To be apart, I’m told.
To be asunder.
To be a privative, negative, reversing force.
To be reached only by oaths and curses.
To have black sheep sacrificed in my name
because I’m a god, yes,
as we are all gods on occasion.
To be bodied as I am bodied.
To be rich of earth,
which is to be chronically chthonic.
To be where the gems are—
underground.
To be Dīs. To be Dīs. To be Dīs.
To reject any pickaxe disguised as love.

Copyright © 2020 by Sandra Beasley. Originally published in Poem-a-Day on January 10, 2020, by the Academy of American Poets.

Farewell, sweetheart, and again farewell;
To day we part, and who can tell
     If we shall e'er again
Meet, and with clasped hands
Renew our vows of love, and forget
     The sad, dull pain.

Dear heart, 'tis bitter thus to lose thee
And think mayhap, you will forget me;
     And yet, I thrill
As I remember long and happy days
Fraught with sweet love and pleasant memories
     That linger still

You go to loved ones who will smile
And clasp you in their arms, and all the while
     I stay and moan
For you, my love, my heart and strive
To gather up life's dull, gray thread
     And walk alone.

Aye, with you love the red and gold
Goes from my life, and leaves it cold
     And dull and bare,
Why should I strive to live and learn
And smile and jest, and daily try
     You from my heart to tare?

Nay, sweetheart, rather would I lie
Me down, and sleep for aye; or fly
      To regions far
Where cruel Fate is not and lovers live
Nor feel the grim, cold hand of Destiny
      Their way to bar.

I murmur not, dear love, I only say
Again farewell. God bless the day
      On which we met,
And bless you too, my love, and be with you
In sorrow or in happiness, nor let you
      E'er me forget.
 

This poem is in the public domain. Published in Poem-a-Day on January 11, 2020, by the Academy of American Poets.

Only today did I notice the abyss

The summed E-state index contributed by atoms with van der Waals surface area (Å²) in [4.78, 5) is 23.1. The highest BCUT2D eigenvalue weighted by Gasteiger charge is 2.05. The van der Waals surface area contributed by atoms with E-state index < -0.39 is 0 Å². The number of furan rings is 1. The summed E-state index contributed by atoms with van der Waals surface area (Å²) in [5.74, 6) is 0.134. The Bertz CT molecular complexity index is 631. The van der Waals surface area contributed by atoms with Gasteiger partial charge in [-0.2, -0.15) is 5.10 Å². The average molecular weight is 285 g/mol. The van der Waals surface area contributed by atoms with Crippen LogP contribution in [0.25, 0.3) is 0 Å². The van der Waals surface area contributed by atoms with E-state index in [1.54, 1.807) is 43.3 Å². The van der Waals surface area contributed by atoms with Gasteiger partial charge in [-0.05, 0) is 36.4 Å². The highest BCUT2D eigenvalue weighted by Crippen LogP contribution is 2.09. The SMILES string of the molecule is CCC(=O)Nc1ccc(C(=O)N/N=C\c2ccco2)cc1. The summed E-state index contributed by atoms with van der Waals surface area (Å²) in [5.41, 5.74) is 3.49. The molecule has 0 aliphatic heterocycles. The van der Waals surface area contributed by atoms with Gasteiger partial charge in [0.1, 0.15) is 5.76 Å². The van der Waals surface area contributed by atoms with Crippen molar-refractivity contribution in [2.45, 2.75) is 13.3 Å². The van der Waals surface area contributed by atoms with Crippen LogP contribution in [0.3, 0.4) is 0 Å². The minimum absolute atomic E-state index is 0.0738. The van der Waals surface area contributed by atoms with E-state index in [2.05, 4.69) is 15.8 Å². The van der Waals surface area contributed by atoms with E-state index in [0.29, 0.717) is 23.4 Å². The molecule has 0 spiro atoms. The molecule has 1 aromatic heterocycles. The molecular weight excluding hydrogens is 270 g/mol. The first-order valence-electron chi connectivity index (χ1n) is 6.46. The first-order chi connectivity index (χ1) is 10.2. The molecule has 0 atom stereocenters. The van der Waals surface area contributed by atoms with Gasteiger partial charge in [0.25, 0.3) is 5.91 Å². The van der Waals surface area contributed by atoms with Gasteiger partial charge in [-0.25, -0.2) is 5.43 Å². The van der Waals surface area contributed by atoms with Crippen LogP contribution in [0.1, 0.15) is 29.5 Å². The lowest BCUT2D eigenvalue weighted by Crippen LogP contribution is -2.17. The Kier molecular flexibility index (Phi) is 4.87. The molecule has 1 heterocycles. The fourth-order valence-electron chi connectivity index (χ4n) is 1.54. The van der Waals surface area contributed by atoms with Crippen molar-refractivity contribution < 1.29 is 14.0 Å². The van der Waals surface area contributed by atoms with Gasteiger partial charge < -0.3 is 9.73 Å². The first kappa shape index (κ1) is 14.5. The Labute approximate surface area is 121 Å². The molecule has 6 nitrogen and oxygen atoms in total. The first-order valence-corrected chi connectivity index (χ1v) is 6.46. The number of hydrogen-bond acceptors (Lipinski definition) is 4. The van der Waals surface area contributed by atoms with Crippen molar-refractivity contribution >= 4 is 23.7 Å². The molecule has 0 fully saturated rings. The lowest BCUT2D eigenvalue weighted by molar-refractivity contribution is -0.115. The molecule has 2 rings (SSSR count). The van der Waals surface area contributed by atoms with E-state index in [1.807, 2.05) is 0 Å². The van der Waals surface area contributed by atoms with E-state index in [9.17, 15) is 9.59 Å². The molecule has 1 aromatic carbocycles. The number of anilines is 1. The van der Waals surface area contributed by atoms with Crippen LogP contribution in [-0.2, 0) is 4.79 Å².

in abysmal and only because my mind
was generating rhymes for dismal,
and it made of the two a pair,
to which much later it joined
baptismal, as—I think—a joke.
I decided to do nothing with
the rhymes, treating them as one does
the unfortunately frequent appearance
of the “crafts” adults require children
to fashion from pipe cleaners
and plastic beads. One is not permitted
to simply throw them away,
but can designate a drawer
that serves as a kind of trash can
never emptied. I suppose one day
it will be full, and then I will know
it is time to set my child free.
The difficulty is my mind leaks
and so it will never fill, despite
the clumps of language I drop in,
and this means my mind can never
be abandoned in the woods
with a kiss and a wave
and a little red kerchief
tied under its chin.

Copyright © 2019 by Heather Christle. Originally published in Poem-a-Day on December 20, 2019, by the Academy of American Poets.

I know it must be winter (though I sleep)—
I know it must be winter, for I dream
I dip my bare feet in the running stream,
And flowers are many, and the grass grows deep.

I know I must be old (how age deceives!)
I know I must be old, for, all unseen,
My heart grows young, as autumn fields grow green
When late rains patter on the falling sheaves.

I know I must be tired (and tired souls err)—
I know I must be tired, for all my soul
To deeds of daring beats a glad, faint roll,
As storms the riven pine to music stir.

I know I must be dying (Death draws near)—
I know I must be dying, for I crave
Life—life, strong life, and think not of the grave,
And turf-bound silence, in the frosty year.

This poem is in the public domain. Published in Poem-a-Day on January 4, 2020, by the Academy of American Poets.

The silence is broken: into the nature 
  My soul sails out, 
Carrying the song of life on his brow,
   To meet the flowers and birds.

When my heart returns in the solitude, 
   She is very sad,
Looking back on the dead passions
  Lying on Love’s ruin. 

I am like a leaf
   Hanging over hope and despair, 
Which trembles and joins 
  The world’s imagination and ghost. 

This poem is in the public domain. Published in Poem-a-Day on December 28, 2019, by the Academy of American Poets.

Beyond the cities I have seen,
Beyond the wrack and din,
There is a wide and fair demesne
Where I have never been.

Away from desert wastes of greed,
Over the peaks of pride,
Across the seas of mortal need
Its citizens abide.

And through the distance though I see
How stern must be the fare,
My feet are ever fain to be
Upon the journey there.